How does Atticus Finch show courage in To Kill A Mockingbird?

Atticus Finch shows courage in To Kill a Mockingbird by mounting a strong defense of Tom Robinson in the face of the disapproval of Maycomb's white community. He has the courage to risk both himself and his children to do this, even though he knows he will lose the case. He also shows courage when he kills the rabid dog, Tim Johnson.

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Atticus shows courage in To Kill a Mockingbird when he mounts a strong defense of Tom Robinson. This is courageous because the white community in Maycomb is hostile to the idea of a fair trial for a black man accused of raping a white woman. As far as the white people of Maycomb are concerned, an accusation of a white person against black person is the equivalent of the truth. Atticus knows his children will be criticized and attacked as well as him, but he has the courage to face that, too.

Atticus is courageous in putting his mind and heart into defending Tom Robinson when he knows from the start it is a losing cause. Atticus defines courage as standing up for what is right even when you know you can't win.

Atticus's courage is on display, too, when he kills the rabid dog, Tim Johnson. He stands up to the fear of being attacked and bitten, shooting the dog when everyone has cleared off the streets in fear. In this instance, Atticus also shows modesty: he feels no need to brag about either his skills as a sharpshooter or his bravery.

Atticus consistently shows courage in doing what is right even when it is not easy or safe to do so.

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In To Kill A Mockingbird, Atticus teaches his children what courage is. In chapter 10, Scout and Jem are surprised when their peaceful, non violent father is called to shoot the rabid dog in the street. Atticus shows courage by making the shot, as he must kill the dog before it can hurt anybody, and only has one shot to do so. He demonstrates courage further by not bragging about his talent, and choosing to live a peaceful life instead of often using his gun.

"I wanted you to see what real courage is, instead of getting the idea that courage is a man with a gun in his hand. It's when you know you're licked before you begin anyway and you see it through no matter what. You rarely win, but sometimes you do."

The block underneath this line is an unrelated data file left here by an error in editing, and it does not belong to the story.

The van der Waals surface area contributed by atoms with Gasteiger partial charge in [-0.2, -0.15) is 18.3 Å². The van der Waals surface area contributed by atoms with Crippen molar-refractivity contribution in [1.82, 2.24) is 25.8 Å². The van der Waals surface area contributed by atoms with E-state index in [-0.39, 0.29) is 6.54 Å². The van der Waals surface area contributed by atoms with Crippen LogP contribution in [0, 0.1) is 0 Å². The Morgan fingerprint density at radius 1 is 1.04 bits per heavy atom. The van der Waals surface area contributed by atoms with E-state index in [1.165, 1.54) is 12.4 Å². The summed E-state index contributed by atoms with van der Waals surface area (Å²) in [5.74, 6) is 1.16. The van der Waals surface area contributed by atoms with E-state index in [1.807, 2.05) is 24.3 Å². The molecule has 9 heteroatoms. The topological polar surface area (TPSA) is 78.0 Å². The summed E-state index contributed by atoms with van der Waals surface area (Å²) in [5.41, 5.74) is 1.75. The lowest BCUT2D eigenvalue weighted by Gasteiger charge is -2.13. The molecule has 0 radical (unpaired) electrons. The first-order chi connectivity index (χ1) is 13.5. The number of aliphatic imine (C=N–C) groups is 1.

Atticus says this quote at the end of chapter 11, after Mrs. Dubose dies. Atticus makes Jem go to Mrs. Dubose's house and read to her every day, and it is not until afterward that Atticus explains Mrs. Dubose was battling a morphine addiction, and the reading helped her end it. Atticus explains what real courage is in order to teach his children.

Atticus demonstrates this moral courage by accepting Tom Robinson's case and truly fighting for him. Atticus is assigned the case, but people become angry when they see that Atticus does all he can to help Tom get off. According to society, Atticus should not put forth his best effort in the defense, but Atticus does what he knows is right even if it is not popular.

Atticus shows courage when his children are attacked at the end of the novel. He believes Jem has killed Mr. Ewell, but does not want Heck Tate to cover it up.

"Heck," Atticus's back was turned. "If this thing's hushed up it'll be a simple denial to Jem of the way I've tried to raise him. Sometimes I think I'm a total failure as a parent, but I'm all they've got. Before Jem looks at anyone else he looks at me, and I've tried to live so I can look squarely back at him."

Atticus shows a moral courage throughout the novel in what he says, does, and teaches to his children.

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Considering the residual racism in Maycomb, Atticus shows courage in taking Tom Robinson's case. He knows that people will be critical of him and his children because of this decision. This is one of the many examples in which Atticus does the right thing even if that means he will face opposition as a result.

While Tom Robinson is being held in Maycomb's jail, Atticus takes it upon himself to guard the jail. He suspects some of the more racist citizens in town might come to attack and/or kill Tom. Even though Mr. Underwood was there to back him up, it certainly was brave of Atticus to sit outside the jail by himself so that he would be there to confront the mob.

In Chapter 23, Atticus explains to Jem why he did not retaliate when Bob Ewell spit on him:

Jem, see if you can stand in Bob Ewell’s shoes a minute. I destroyed his last shred of credibility at that trial, if he had any to begin with. The man had to have some kind of comeback, his kind always does. So if spitting in my face and threatening me saved Mayella Ewell one extra beating, that’s something I’ll gladly take. He had to take it out on somebody and I’d rather it be me than that houseful of children out there. You understand?

This is an example of bravery and restraint. Atticus shows incredible courage and thoughtfulness in taking Mr. Ewell's abuse without reacting. He selflessly reasons that this might save Mayella some abuse.

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